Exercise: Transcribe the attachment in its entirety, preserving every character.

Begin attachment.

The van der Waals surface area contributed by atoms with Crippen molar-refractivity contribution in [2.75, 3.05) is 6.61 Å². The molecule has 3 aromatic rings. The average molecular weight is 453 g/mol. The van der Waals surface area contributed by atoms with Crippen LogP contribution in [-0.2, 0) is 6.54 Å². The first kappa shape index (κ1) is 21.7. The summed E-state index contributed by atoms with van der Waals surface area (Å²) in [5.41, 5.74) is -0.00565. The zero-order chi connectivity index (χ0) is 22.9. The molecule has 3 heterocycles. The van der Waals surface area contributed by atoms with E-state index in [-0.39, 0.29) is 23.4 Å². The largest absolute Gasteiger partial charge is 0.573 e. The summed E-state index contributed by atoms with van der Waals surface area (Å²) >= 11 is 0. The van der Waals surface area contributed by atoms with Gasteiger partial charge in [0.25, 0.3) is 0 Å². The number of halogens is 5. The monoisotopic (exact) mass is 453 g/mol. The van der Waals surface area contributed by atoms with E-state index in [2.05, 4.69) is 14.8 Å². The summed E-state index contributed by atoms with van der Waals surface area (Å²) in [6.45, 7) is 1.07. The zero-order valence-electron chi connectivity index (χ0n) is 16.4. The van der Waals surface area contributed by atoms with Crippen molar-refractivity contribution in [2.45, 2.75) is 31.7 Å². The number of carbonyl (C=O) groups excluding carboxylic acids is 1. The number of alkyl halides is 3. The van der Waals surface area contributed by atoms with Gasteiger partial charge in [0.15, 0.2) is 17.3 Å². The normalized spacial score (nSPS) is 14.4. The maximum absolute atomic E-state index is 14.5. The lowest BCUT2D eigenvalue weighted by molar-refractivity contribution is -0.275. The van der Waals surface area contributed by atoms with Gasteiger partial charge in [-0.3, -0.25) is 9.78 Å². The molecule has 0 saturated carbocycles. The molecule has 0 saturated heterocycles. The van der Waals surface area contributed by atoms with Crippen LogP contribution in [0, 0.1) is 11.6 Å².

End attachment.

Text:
The van der Waals surface area contributed by atoms with Crippen molar-refractivity contribution in [2.75, 3.05) is 6.61 Å². The molecule has 3 aromatic rings. The average molecular weight is 453 g/mol. The van der Waals surface area contributed by atoms with Crippen LogP contribution in [-0.2, 0) is 6.54 Å². The first kappa shape index (κ1) is 21.7. The summed E-state index contributed by atoms with van der Waals surface area (Å²) in [5.41, 5.74) is -0.00565. The zero-order chi connectivity index (χ0) is 22.9. The molecule has 3 heterocycles. The van der Waals surface area contributed by atoms with E-state index in [-0.39, 0.29) is 23.4 Å². The largest absolute Gasteiger partial charge is 0.573 e. The summed E-state index contributed by atoms with van der Waals surface area (Å²) >= 11 is 0. The van der Waals surface area contributed by atoms with Gasteiger partial charge in [0.25, 0.3) is 0 Å². The number of halogens is 5. The monoisotopic (exact) mass is 453 g/mol. The van der Waals surface area contributed by atoms with E-state index in [2.05, 4.69) is 14.8 Å². The summed E-state index contributed by atoms with van der Waals surface area (Å²) in [6.45, 7) is 1.07. The zero-order valence-electron chi connectivity index (χ0n) is 16.4. The van der Waals surface area contributed by atoms with Crippen molar-refractivity contribution in [2.45, 2.75) is 31.7 Å². The number of carbonyl (C=O) groups excluding carboxylic acids is 1. The number of alkyl halides is 3. The van der Waals surface area contributed by atoms with Gasteiger partial charge in [0.15, 0.2) is 17.3 Å². The normalized spacial score (nSPS) is 14.4. The maximum absolute atomic E-state index is 14.5. The lowest BCUT2D eigenvalue weighted by molar-refractivity contribution is -0.275. The van der Waals surface area contributed by atoms with Gasteiger partial charge in [-0.3, -0.25) is 9.78 Å². The molecule has 0 saturated carbocycles. The molecule has 0 saturated heterocycles. The van der Waals surface area contributed by atoms with Crippen LogP contribution in [0, 0.1) is 11.6 Å².